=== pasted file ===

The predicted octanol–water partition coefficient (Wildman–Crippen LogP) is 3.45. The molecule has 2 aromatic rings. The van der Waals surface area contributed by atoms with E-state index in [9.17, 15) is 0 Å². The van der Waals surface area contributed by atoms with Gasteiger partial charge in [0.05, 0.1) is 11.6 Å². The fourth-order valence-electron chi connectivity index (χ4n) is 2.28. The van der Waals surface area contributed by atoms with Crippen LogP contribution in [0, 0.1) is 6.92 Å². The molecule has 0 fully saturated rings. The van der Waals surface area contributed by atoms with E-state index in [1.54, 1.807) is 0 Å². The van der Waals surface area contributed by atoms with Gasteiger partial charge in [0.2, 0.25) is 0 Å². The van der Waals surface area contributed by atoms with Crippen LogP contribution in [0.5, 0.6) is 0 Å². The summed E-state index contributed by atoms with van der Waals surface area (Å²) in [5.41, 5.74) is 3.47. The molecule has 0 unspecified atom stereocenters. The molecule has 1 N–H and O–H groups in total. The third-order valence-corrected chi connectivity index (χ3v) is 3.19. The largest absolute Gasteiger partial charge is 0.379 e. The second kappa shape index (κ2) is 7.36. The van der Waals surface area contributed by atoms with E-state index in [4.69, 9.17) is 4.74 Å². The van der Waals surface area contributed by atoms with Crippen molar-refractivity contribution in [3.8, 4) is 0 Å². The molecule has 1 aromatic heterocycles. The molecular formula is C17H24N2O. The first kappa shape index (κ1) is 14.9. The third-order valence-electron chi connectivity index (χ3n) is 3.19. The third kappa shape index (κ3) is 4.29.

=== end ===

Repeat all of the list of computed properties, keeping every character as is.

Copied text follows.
The predicted octanol–water partition coefficient (Wildman–Crippen LogP) is 3.45. The molecule has 2 aromatic rings. The van der Waals surface area contributed by atoms with E-state index in [9.17, 15) is 0 Å². The van der Waals surface area contributed by atoms with Gasteiger partial charge in [0.05, 0.1) is 11.6 Å². The fourth-order valence-electron chi connectivity index (χ4n) is 2.28. The van der Waals surface area contributed by atoms with Crippen LogP contribution in [0, 0.1) is 6.92 Å². The molecule has 0 fully saturated rings. The van der Waals surface area contributed by atoms with E-state index in [1.54, 1.807) is 0 Å². The van der Waals surface area contributed by atoms with Gasteiger partial charge in [0.2, 0.25) is 0 Å². The van der Waals surface area contributed by atoms with Crippen LogP contribution in [0.5, 0.6) is 0 Å². The summed E-state index contributed by atoms with van der Waals surface area (Å²) in [5.41, 5.74) is 3.47. The molecule has 0 unspecified atom stereocenters. The molecule has 1 N–H and O–H groups in total. The third-order valence-corrected chi connectivity index (χ3v) is 3.19. The largest absolute Gasteiger partial charge is 0.379 e. The second kappa shape index (κ2) is 7.36. The van der Waals surface area contributed by atoms with E-state index in [4.69, 9.17) is 4.74 Å². The van der Waals surface area contributed by atoms with Crippen molar-refractivity contribution in [3.8, 4) is 0 Å². The molecule has 1 aromatic heterocycles. The molecular formula is C17H24N2O. The first kappa shape index (κ1) is 14.9. The third-order valence-electron chi connectivity index (χ3n) is 3.19. The third kappa shape index (κ3) is 4.29.